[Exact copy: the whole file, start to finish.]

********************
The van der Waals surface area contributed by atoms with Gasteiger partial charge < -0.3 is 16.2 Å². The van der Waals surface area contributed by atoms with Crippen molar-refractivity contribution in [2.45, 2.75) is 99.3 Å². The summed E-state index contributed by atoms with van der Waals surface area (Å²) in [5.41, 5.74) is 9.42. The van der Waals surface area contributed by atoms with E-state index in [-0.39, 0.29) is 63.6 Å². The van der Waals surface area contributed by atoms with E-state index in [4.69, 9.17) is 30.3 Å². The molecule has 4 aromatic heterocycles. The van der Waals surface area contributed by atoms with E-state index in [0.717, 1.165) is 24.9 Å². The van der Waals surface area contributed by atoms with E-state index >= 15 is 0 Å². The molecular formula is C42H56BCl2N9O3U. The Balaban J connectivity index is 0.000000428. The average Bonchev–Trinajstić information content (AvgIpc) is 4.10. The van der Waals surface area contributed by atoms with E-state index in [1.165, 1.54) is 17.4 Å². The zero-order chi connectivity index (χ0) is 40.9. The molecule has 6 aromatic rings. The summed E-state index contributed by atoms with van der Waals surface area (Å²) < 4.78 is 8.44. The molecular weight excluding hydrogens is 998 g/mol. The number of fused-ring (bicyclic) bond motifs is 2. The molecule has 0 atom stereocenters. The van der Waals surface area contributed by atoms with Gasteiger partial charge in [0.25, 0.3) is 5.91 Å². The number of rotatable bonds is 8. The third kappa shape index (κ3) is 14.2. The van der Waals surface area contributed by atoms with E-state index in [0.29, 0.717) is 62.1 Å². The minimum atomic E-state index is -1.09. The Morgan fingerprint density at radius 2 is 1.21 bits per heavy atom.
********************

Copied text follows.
The van der Waals surface area contributed by atoms with Gasteiger partial charge < -0.3 is 16.2 Å². The van der Waals surface area contributed by atoms with Crippen molar-refractivity contribution in [2.45, 2.75) is 99.3 Å². The summed E-state index contributed by atoms with van der Waals surface area (Å²) in [5.41, 5.74) is 9.42. The van der Waals surface area contributed by atoms with E-state index in [-0.39, 0.29) is 63.6 Å². The van der Waals surface area contributed by atoms with E-state index in [4.69, 9.17) is 30.3 Å². The molecule has 4 aromatic heterocycles. The van der Waals surface area contributed by atoms with E-state index in [0.717, 1.165) is 24.9 Å². The van der Waals surface area contributed by atoms with E-state index >= 15 is 0 Å². The molecular formula is C42H56BCl2N9O3U. The Balaban J connectivity index is 0.000000428. The average Bonchev–Trinajstić information content (AvgIpc) is 4.10. The van der Waals surface area contributed by atoms with E-state index in [1.165, 1.54) is 17.4 Å². The zero-order chi connectivity index (χ0) is 40.9. The molecule has 6 aromatic rings. The summed E-state index contributed by atoms with van der Waals surface area (Å²) < 4.78 is 8.44. The molecular weight excluding hydrogens is 998 g/mol. The number of fused-ring (bicyclic) bond motifs is 2. The molecule has 0 atom stereocenters. The van der Waals surface area contributed by atoms with Gasteiger partial charge in [0.25, 0.3) is 5.91 Å². The number of rotatable bonds is 8. The third kappa shape index (κ3) is 14.2. The van der Waals surface area contributed by atoms with E-state index in [0.29, 0.717) is 62.1 Å². The minimum atomic E-state index is -1.09. The Morgan fingerprint density at radius 2 is 1.21 bits per heavy atom.